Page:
KUALA LUMPUR, Dec 3 — Malaysia may incur between US$116 billion and US$227 billion in cumulative opportunity cost from 2018 to 2027 if it chooses not to join the Trans-Pacific Partnership (TPP), according to a cost-benefit analysis.
The analysis by accounting firm PricewaterhouseCoopers (PwC) also projected that Malaysia’s non-participation in the Pacific free trade agreement would incur a cumulative GDP loss of US$9 billion to US$16 billion within the same period, as the country would not be able to gain from the elimination of tariffs together with a reduction of non-tariff measures from 25 to 50 per cent in prospective TPP member countries.
“Notably, the cumulative opportunity cost of non-participation in the TPP would be USD 116-227 billion over the 10-year period,” said PwC’s Study on Potential Economic Impact of TPP on the Malaysian Economy and Selected Key Economic Sectors released today.
Opportunity cost was defined as costs incurred plus benefits foregone.
Non-tariff measures are trade barriers that are not in tariff form, such as embargoes, quotas, levies, sanctions and other restrictions.
The PwC analysis said Malaysia’s participation in the TPP was projected to achieve a cumulative GDP gain of US$107 billion to US$211 billion from 2018 to 2027, assuming that all tariffs are eliminated and non-tariff measures are reduced by 25 to 50 per cent across the 12 prospective TPP member countries.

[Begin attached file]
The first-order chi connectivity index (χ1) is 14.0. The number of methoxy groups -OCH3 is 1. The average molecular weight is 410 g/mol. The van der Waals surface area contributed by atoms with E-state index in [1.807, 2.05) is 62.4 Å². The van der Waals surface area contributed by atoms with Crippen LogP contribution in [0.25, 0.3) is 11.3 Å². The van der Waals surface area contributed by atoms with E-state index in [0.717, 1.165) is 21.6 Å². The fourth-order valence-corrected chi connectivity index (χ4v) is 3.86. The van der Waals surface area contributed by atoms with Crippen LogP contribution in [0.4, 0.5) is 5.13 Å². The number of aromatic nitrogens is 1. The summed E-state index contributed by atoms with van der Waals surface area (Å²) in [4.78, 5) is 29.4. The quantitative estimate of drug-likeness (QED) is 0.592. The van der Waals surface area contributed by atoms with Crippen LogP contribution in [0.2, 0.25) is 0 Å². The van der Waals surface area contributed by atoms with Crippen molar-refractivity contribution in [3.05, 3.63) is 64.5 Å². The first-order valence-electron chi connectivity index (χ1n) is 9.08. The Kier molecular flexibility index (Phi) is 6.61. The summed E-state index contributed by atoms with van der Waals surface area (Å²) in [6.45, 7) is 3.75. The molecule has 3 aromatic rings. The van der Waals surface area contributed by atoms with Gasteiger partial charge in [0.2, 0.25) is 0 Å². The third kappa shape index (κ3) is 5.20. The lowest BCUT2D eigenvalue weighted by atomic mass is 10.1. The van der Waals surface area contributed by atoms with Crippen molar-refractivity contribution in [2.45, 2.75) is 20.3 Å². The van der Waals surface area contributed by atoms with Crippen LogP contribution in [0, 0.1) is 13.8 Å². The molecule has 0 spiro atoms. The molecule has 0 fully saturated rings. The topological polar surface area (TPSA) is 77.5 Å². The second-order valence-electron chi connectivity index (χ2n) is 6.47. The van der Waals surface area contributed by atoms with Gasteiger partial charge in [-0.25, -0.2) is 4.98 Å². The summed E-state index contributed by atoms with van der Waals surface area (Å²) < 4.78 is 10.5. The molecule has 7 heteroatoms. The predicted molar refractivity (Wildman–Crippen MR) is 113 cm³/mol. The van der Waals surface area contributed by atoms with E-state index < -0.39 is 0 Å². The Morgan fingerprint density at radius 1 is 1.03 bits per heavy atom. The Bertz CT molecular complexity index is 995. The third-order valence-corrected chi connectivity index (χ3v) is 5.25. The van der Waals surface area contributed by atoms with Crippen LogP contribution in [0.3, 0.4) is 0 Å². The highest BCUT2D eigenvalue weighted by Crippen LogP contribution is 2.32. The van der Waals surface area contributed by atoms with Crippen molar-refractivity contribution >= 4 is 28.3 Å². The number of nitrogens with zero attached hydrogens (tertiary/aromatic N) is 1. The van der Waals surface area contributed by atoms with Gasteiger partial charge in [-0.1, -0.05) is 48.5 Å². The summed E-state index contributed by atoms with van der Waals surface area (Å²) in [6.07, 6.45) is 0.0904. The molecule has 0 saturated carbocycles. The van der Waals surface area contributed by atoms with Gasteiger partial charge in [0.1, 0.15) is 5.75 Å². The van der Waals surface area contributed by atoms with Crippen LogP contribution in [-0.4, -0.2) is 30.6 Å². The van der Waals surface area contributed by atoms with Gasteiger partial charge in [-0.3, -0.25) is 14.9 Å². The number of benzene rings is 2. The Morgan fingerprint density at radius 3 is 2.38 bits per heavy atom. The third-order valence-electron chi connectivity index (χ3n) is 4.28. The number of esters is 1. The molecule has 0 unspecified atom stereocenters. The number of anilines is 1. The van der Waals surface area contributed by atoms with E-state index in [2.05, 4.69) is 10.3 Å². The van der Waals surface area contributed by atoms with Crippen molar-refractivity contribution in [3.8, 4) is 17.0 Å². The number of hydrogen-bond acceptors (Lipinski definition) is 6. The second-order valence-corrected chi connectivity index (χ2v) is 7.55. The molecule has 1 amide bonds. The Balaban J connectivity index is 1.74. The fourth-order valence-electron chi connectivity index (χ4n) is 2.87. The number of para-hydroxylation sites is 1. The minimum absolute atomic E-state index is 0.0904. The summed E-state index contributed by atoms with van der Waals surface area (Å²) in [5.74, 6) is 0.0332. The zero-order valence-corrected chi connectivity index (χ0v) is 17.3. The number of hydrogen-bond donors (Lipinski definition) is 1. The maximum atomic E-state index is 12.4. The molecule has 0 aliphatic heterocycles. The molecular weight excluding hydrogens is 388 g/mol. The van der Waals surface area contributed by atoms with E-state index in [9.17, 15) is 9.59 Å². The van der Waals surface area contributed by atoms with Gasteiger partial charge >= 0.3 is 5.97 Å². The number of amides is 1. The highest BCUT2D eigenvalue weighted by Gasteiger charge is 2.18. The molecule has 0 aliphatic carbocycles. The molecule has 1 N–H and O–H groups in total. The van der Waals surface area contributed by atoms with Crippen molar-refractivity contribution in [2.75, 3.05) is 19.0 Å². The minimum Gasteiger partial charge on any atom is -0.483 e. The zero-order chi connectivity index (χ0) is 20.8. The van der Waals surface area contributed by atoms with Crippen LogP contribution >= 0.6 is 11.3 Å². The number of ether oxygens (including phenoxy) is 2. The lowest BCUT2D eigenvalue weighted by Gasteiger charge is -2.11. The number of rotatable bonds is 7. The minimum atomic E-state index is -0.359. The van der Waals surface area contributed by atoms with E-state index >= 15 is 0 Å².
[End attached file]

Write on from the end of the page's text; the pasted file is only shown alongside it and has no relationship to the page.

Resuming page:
The report added that Malaysia’s participation in the TPP was projected to raise GDP growth by 0.6 to 1.15 percentage points in 2027.
“While Malaysia’s non-participation in the TPP would incur a relatively negligible decline in GDP growth of 0.02-0.03 ppt in 2027, the opportunity cost to growth would be significantly larger at 0.62-1.18 ppt,” said the report, using the “ppt” initials for percentage points.
According to the PwC report, Malaysia also stands to lose US$7 billion to US$13 billion in investment from 2018 to 2027 due to a diversion of foreign investment away from the country if it opts out of the TPP, but is projected to see increased investment by an additional US$136 billion to US$239 billion in that period if it joins the agreement.
“The textiles sector will register the largest increase in investment growth in 2027, followed by the construction and distributive trade sectors,” said PwC.
On the political aspect, local think-tank Institute of Strategic and International Studies (ISIS) Malaysia’s cost-benefit analysis of the TPP said some US lawmakers may put pressure on their government on select issues if Southeast Asia’s third-largest economy opts out of the Pacific trade bloc.
“While executive-to-executive relations may not be dramatically affected, especially given the desire of both sides to strengthen defence cooperation, a rejection of the TPP is likely to be seen by at least some members of the US Congress as an act of partiality towards China.
“This could incentivise US legislators to continue pursuing Malaysia on alleged issues such as human trafficking, currency manipulation and environmental degradation,” ISIS said.
ISIS also noted that without the TPP, Malaysia would not be motivated enough to liberalise the economy and was unlikely to undertake economic reforms.